Impacts of Future Climate Change on California Perennial Crop Yields: Model Projections with Climate and Crop Uncertainties

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Most research on the agricultural impacts of climate change has focused on the major annual crops, yet perennial cropping systems are less adaptable and thus potentially more susceptible to damage. Improved assessments of yield responses to future climate are needed to prioritize adaptation strategies in the many regions where perennial crops are economically and culturally important. These impact assessments, in turn, must rely on climate and crop models that contain often poorly defined uncertainties. We evaluated the impact of climate change on six major perennial crops in California: wine grapes, almonds, table grapes, oranges, walnuts, and avocados. Outputs from multiple ... continued below

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Lobell, D; Field, C; Cahill, K & Bonfils, C January 10, 2006.

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Most research on the agricultural impacts of climate change has focused on the major annual crops, yet perennial cropping systems are less adaptable and thus potentially more susceptible to damage. Improved assessments of yield responses to future climate are needed to prioritize adaptation strategies in the many regions where perennial crops are economically and culturally important. These impact assessments, in turn, must rely on climate and crop models that contain often poorly defined uncertainties. We evaluated the impact of climate change on six major perennial crops in California: wine grapes, almonds, table grapes, oranges, walnuts, and avocados. Outputs from multiple climate models were used to evaluate climate uncertainty, while multiple statistical crop models, derived by resampling historical databases, were used to address crop response uncertainties. We find that, despite these uncertainties, climate change in California is very likely to put downward pressure on yields of almonds, walnuts, avocados, and table grapes by 2050. Without CO{sub 2} fertilization or adaptation measures, projected losses range from 0 to >40% depending on the crop and the trajectory of climate change. Climate change uncertainty generally had a larger impact on projections than crop model uncertainty, although the latter was substantial for several crops. Opportunities for expansion into cooler regions are identified, but this adaptation would require substantial investments and may be limited by non-climatic constraints. Given the long time scales for growth and production of orchards and vineyards ({approx}30 years), climate change should be an important factor in selecting perennial varieties and deciding whether and where perennials should be planted.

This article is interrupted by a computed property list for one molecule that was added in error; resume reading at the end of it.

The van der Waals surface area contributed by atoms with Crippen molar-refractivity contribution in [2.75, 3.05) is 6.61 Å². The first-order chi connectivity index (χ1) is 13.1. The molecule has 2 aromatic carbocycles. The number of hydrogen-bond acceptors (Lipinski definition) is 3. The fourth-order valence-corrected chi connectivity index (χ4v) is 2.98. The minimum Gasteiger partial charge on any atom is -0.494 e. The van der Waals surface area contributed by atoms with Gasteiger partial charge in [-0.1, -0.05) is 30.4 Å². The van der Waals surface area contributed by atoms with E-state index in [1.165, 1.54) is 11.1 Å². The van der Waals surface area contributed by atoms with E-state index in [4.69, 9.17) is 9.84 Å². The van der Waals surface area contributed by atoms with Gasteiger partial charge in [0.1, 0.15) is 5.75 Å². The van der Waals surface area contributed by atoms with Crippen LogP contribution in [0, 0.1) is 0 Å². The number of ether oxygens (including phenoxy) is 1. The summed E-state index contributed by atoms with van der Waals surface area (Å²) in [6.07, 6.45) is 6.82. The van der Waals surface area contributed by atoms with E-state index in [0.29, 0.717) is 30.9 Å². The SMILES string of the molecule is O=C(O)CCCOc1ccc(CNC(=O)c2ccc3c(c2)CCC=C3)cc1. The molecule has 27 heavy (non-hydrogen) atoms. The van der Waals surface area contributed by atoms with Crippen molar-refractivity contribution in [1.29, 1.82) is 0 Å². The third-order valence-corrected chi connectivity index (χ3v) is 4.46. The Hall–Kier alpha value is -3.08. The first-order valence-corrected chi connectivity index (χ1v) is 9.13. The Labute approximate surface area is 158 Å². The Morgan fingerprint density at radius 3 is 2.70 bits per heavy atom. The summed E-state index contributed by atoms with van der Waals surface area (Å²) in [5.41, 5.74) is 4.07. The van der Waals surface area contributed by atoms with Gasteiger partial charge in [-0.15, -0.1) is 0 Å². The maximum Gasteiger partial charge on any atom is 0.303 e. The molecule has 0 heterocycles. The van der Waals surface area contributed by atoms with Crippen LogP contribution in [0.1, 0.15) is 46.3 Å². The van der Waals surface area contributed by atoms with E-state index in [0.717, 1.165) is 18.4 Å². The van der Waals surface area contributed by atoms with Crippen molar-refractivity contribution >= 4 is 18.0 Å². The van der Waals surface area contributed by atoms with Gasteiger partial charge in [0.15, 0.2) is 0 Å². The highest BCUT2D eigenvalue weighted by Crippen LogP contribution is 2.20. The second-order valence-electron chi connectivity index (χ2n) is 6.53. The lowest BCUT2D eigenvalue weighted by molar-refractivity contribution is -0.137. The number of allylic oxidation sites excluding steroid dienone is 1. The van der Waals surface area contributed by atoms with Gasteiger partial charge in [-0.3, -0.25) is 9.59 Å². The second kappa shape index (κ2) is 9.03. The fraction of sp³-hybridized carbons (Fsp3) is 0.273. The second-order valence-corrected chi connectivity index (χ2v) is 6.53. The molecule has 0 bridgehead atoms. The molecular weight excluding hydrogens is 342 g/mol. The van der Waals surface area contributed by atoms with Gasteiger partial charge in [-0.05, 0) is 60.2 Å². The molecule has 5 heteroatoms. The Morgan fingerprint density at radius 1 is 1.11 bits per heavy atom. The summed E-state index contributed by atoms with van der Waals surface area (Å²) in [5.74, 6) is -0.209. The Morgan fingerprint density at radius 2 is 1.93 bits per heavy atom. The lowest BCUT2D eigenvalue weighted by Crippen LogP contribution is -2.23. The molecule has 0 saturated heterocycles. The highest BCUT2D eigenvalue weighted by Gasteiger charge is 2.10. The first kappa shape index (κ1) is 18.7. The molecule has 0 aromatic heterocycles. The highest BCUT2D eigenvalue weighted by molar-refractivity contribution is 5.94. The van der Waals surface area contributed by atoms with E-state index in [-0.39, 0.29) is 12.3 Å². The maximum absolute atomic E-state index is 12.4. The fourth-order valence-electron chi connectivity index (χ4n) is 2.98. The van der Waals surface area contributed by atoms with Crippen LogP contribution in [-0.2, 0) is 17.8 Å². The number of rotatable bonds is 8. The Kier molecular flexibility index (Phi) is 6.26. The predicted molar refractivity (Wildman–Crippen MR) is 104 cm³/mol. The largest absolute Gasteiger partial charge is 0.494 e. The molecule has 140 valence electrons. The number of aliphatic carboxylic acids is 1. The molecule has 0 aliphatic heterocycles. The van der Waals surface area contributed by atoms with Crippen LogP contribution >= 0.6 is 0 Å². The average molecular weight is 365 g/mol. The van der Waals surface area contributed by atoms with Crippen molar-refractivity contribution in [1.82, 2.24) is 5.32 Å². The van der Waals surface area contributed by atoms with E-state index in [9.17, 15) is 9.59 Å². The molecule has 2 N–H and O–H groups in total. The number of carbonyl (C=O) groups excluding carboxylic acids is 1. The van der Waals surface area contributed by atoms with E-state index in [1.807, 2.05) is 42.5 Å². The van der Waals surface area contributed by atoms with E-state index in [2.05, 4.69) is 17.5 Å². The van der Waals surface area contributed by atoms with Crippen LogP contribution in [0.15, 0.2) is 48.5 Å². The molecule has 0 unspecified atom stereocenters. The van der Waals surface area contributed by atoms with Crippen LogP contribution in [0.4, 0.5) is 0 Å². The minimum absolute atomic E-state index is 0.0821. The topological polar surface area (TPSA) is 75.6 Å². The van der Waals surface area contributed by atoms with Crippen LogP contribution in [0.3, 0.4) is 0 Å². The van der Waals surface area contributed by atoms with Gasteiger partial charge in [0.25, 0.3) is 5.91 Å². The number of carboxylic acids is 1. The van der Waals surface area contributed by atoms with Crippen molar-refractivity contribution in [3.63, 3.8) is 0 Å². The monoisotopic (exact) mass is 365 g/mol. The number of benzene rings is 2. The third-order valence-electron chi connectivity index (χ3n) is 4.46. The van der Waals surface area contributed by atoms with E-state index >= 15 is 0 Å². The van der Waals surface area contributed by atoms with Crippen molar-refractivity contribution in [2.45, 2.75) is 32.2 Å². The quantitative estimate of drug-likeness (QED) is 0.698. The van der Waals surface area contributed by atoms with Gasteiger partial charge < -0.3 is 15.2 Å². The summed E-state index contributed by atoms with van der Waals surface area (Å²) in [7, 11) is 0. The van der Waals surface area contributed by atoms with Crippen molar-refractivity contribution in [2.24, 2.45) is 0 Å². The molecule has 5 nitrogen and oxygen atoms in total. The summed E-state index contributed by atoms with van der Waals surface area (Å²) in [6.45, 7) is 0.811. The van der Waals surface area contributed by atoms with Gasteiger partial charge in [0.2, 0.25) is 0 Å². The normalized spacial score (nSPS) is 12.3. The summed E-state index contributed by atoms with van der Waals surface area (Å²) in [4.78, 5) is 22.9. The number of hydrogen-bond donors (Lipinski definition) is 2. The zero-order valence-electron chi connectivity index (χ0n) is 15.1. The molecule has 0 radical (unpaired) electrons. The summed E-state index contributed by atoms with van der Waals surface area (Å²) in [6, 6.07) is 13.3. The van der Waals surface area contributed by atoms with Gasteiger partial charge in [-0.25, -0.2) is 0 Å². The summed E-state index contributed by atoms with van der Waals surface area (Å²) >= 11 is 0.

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PDF-file: 27 pages; size: 0.1 Mbytes

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  • Journal Name: agriculture and forest meteorology, vol. 141, N/A, December 11, 2006, pp. 208-218

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  • Report No.: UCRL-JRNL-219785
  • Grant Number: W-7405-ENG-48
  • Office of Scientific & Technical Information Report Number: 898436
  • Archival Resource Key: ark:/67531/metadc888854

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Office of Scientific & Technical Information Technical Reports

Reports, articles and other documents harvested from the Office of Scientific and Technical Information.

Office of Scientific and Technical Information (OSTI) is the Department of Energy (DOE) office that collects, preserves, and disseminates DOE-sponsored research and development (R&D) results that are the outcomes of R&D projects or other funded activities at DOE labs and facilities nationwide and grantees at universities and other institutions.

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  • January 10, 2006

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  • Sept. 22, 2016, 2:13 a.m.

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  • Nov. 29, 2016, 2:14 p.m.

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Lobell, D; Field, C; Cahill, K & Bonfils, C. Impacts of Future Climate Change on California Perennial Crop Yields: Model Projections with Climate and Crop Uncertainties, article, January 10, 2006; Livermore, California. (digital.library.unt.edu/ark:/67531/metadc888854/: accessed January 17, 2018), University of North Texas Libraries, Digital Library, digital.library.unt.edu; crediting UNT Libraries Government Documents Department.